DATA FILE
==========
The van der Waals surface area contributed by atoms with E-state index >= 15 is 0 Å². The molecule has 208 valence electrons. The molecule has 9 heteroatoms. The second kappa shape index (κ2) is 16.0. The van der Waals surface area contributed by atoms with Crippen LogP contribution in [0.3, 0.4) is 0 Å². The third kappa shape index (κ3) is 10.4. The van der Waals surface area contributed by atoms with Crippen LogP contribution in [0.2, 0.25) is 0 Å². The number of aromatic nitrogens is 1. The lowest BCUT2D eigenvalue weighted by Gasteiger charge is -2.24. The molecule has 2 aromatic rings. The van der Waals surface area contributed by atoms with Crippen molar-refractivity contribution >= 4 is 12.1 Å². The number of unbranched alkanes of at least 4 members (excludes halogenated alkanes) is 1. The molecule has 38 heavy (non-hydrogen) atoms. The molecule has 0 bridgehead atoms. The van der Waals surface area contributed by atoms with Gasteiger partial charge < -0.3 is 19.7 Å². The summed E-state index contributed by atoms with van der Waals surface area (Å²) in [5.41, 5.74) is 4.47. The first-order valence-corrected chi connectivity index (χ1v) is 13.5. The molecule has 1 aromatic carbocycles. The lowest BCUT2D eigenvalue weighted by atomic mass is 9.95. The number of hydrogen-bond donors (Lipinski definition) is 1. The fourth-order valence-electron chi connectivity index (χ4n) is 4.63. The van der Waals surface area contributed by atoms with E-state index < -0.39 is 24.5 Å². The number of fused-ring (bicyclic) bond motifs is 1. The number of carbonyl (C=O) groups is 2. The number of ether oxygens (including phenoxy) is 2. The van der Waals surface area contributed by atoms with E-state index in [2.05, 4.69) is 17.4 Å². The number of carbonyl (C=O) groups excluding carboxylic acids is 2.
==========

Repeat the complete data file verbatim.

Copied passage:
The van der Waals surface area contributed by atoms with E-state index >= 15 is 0 Å². The molecule has 208 valence electrons. The molecule has 9 heteroatoms. The second kappa shape index (κ2) is 16.0. The van der Waals surface area contributed by atoms with Crippen LogP contribution in [0.3, 0.4) is 0 Å². The third kappa shape index (κ3) is 10.4. The van der Waals surface area contributed by atoms with Crippen LogP contribution in [0.2, 0.25) is 0 Å². The number of aromatic nitrogens is 1. The lowest BCUT2D eigenvalue weighted by Gasteiger charge is -2.24. The molecule has 2 aromatic rings. The van der Waals surface area contributed by atoms with Crippen molar-refractivity contribution >= 4 is 12.1 Å². The number of unbranched alkanes of at least 4 members (excludes halogenated alkanes) is 1. The molecule has 38 heavy (non-hydrogen) atoms. The molecule has 0 bridgehead atoms. The van der Waals surface area contributed by atoms with Gasteiger partial charge < -0.3 is 19.7 Å². The summed E-state index contributed by atoms with van der Waals surface area (Å²) in [5.41, 5.74) is 4.47. The first-order valence-corrected chi connectivity index (χ1v) is 13.5. The molecule has 1 aromatic carbocycles. The lowest BCUT2D eigenvalue weighted by atomic mass is 9.95. The number of hydrogen-bond donors (Lipinski definition) is 1. The fourth-order valence-electron chi connectivity index (χ4n) is 4.63. The van der Waals surface area contributed by atoms with E-state index < -0.39 is 24.5 Å². The number of fused-ring (bicyclic) bond motifs is 1. The number of carbonyl (C=O) groups is 2. The number of ether oxygens (including phenoxy) is 2. The van der Waals surface area contributed by atoms with E-state index in [2.05, 4.69) is 17.4 Å². The number of carbonyl (C=O) groups excluding carboxylic acids is 2.